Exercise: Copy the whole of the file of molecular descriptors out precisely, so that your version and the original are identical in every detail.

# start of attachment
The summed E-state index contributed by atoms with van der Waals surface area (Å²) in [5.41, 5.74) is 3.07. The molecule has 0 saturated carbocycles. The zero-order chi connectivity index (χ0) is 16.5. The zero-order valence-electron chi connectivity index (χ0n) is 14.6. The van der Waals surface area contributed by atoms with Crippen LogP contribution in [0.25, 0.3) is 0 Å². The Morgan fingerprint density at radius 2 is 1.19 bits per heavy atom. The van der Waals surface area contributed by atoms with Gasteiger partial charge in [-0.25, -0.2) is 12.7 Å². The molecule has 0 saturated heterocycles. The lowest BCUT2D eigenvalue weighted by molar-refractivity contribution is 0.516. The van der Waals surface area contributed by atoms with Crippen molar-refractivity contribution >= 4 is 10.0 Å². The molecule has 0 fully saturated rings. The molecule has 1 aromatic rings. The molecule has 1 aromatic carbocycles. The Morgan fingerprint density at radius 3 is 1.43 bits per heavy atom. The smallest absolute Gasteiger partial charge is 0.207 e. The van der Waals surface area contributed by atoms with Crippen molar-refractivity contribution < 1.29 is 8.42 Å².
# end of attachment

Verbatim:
The summed E-state index contributed by atoms with van der Waals surface area (Å²) in [5.41, 5.74) is 3.07. The molecule has 0 saturated carbocycles. The zero-order chi connectivity index (χ0) is 16.5. The zero-order valence-electron chi connectivity index (χ0n) is 14.6. The van der Waals surface area contributed by atoms with Crippen LogP contribution in [0.25, 0.3) is 0 Å². The Morgan fingerprint density at radius 2 is 1.19 bits per heavy atom. The van der Waals surface area contributed by atoms with Gasteiger partial charge in [-0.25, -0.2) is 12.7 Å². The molecule has 0 saturated heterocycles. The lowest BCUT2D eigenvalue weighted by molar-refractivity contribution is 0.516. The van der Waals surface area contributed by atoms with Crippen molar-refractivity contribution >= 4 is 10.0 Å². The molecule has 0 fully saturated rings. The molecule has 1 aromatic rings. The molecule has 1 aromatic carbocycles. The Morgan fingerprint density at radius 3 is 1.43 bits per heavy atom. The smallest absolute Gasteiger partial charge is 0.207 e. The van der Waals surface area contributed by atoms with Crippen molar-refractivity contribution < 1.29 is 8.42 Å².